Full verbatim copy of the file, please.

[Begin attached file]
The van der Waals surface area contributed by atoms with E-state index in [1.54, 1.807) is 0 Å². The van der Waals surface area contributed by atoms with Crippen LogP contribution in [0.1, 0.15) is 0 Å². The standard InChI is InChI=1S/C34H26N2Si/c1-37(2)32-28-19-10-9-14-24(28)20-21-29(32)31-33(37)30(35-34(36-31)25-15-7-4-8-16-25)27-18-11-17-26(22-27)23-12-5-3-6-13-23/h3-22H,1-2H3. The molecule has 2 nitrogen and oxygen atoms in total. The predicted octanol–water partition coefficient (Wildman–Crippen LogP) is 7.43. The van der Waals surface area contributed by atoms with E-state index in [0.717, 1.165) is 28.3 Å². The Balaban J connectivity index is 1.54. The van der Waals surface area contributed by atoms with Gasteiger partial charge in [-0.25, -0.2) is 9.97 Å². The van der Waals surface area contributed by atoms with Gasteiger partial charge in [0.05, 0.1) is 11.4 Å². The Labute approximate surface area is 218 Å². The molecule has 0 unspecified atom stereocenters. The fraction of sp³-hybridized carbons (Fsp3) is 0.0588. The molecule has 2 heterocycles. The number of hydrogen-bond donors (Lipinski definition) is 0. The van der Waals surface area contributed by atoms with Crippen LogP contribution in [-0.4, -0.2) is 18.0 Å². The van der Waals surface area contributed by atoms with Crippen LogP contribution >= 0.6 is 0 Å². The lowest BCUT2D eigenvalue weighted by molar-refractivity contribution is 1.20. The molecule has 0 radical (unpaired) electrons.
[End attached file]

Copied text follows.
The van der Waals surface area contributed by atoms with E-state index in [1.54, 1.807) is 0 Å². The van der Waals surface area contributed by atoms with Crippen LogP contribution in [0.1, 0.15) is 0 Å². The standard InChI is InChI=1S/C34H26N2Si/c1-37(2)32-28-19-10-9-14-24(28)20-21-29(32)31-33(37)30(35-34(36-31)25-15-7-4-8-16-25)27-18-11-17-26(22-27)23-12-5-3-6-13-23/h3-22H,1-2H3. The molecule has 2 nitrogen and oxygen atoms in total. The predicted octanol–water partition coefficient (Wildman–Crippen LogP) is 7.43. The van der Waals surface area contributed by atoms with E-state index in [0.717, 1.165) is 28.3 Å². The Balaban J connectivity index is 1.54. The van der Waals surface area contributed by atoms with Gasteiger partial charge in [-0.25, -0.2) is 9.97 Å². The van der Waals surface area contributed by atoms with Gasteiger partial charge in [0.05, 0.1) is 11.4 Å². The Labute approximate surface area is 218 Å². The molecule has 0 unspecified atom stereocenters. The fraction of sp³-hybridized carbons (Fsp3) is 0.0588. The molecule has 2 heterocycles. The number of hydrogen-bond donors (Lipinski definition) is 0. The van der Waals surface area contributed by atoms with Crippen LogP contribution in [-0.4, -0.2) is 18.0 Å². The van der Waals surface area contributed by atoms with Crippen LogP contribution >= 0.6 is 0 Å². The lowest BCUT2D eigenvalue weighted by molar-refractivity contribution is 1.20. The molecule has 0 radical (unpaired) electrons.